Let us survey some of the examples that are well known in the academic community.

  1. Device fingerprinting: Most commercial smartphone sensor chips provide measurements that slightly deviate from the ‘ground truth’ values in a way that is rather specific to that particular device. That is due to the idiosyncratic birth defects or hardware imperfections etched into the silicon. These device-specific defects manifest as offsets and scaling factors in some measurements or in terms of the measurements that they yield in response to some pre-authored triggers controlled by the attacker. By using the right algorithm, the attacker can very accurately finger-print the device allowing the device to be tracked even when the user has taken standard precautions such as using incognito modes in the browser or deleting suspicious cookies. The sinister aspect of this attack is that this empowers the attacker to keep consolidating the data collected from the victim and track them over disparate spatial locations and time with the attack becoming ineffective if and only if the device is changed or the sensor ages or wears out dramatically to the degree that its fingerprint becomes obsolete. But studies have shown that the fingerprint lasted over 9 months of experimentation with more than 100 accelerometers.
  2. iAcoustic (voice) data collection without using the microphone: Two factors facilitate this effect. The first factor is that both the accelerometer and gyroscope are extremely sensitive to any mechanical vibration including human speech. Secondly, both iOS and Android allow high enough sampling rates of the data from these sensors that a non-trivial part of the human speech spectrum is covered. Projects such as Gyrophone and Accelword demonstrate how Gyroscopic and accelerometric vibration data can be used to achieve efficient speaker information retrieval or hot-word detection. What makes it truly worse is that the sensor data can be extracted via browsers as well, albeit at a lower sampling rate. In a recent project titled PINlogger, researchers demonstrated that once the victim visits a specific malicious website owned by the attacker, a simple JavaScript code embedded in the web page can be used to trigger motion and orientation sensor data collection that does not need any permission from the user. These sensor streams were then analyzed to infer the victim’s 4-digit PINs with 94% accuracy in 3 attempts!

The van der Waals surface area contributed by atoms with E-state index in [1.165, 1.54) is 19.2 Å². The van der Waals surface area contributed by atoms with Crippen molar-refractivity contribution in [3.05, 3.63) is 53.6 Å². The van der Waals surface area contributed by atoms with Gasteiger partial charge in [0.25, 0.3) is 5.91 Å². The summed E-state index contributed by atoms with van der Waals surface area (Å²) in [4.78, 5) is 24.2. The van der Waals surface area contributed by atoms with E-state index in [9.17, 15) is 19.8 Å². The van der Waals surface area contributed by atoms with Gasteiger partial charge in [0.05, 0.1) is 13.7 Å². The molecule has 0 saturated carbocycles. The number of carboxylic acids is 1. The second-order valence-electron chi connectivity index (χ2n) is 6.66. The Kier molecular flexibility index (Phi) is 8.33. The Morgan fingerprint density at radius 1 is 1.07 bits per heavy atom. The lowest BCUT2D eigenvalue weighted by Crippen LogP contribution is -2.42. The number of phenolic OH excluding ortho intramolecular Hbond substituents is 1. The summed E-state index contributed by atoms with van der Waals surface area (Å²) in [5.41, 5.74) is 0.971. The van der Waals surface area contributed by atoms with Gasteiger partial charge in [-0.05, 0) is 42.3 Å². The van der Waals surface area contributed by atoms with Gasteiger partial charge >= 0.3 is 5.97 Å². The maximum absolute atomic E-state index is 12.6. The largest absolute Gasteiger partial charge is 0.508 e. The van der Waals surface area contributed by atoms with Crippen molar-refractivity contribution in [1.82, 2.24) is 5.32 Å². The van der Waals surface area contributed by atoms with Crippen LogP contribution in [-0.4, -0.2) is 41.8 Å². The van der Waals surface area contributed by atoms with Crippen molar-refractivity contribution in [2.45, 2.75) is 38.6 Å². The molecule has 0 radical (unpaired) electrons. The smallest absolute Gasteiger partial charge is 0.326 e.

On the concluding note, I would like to emphasize that this article is not meant to introduce fearmongering in the minds of smartphone users with regards to the IMU motion sensors as these sensors will be at the heart of some exciting advancements spanning across domains such as healthcare, authentication, entertainment and videography, but to merely raise awareness about the sinister threats posed by misuse of these sensors.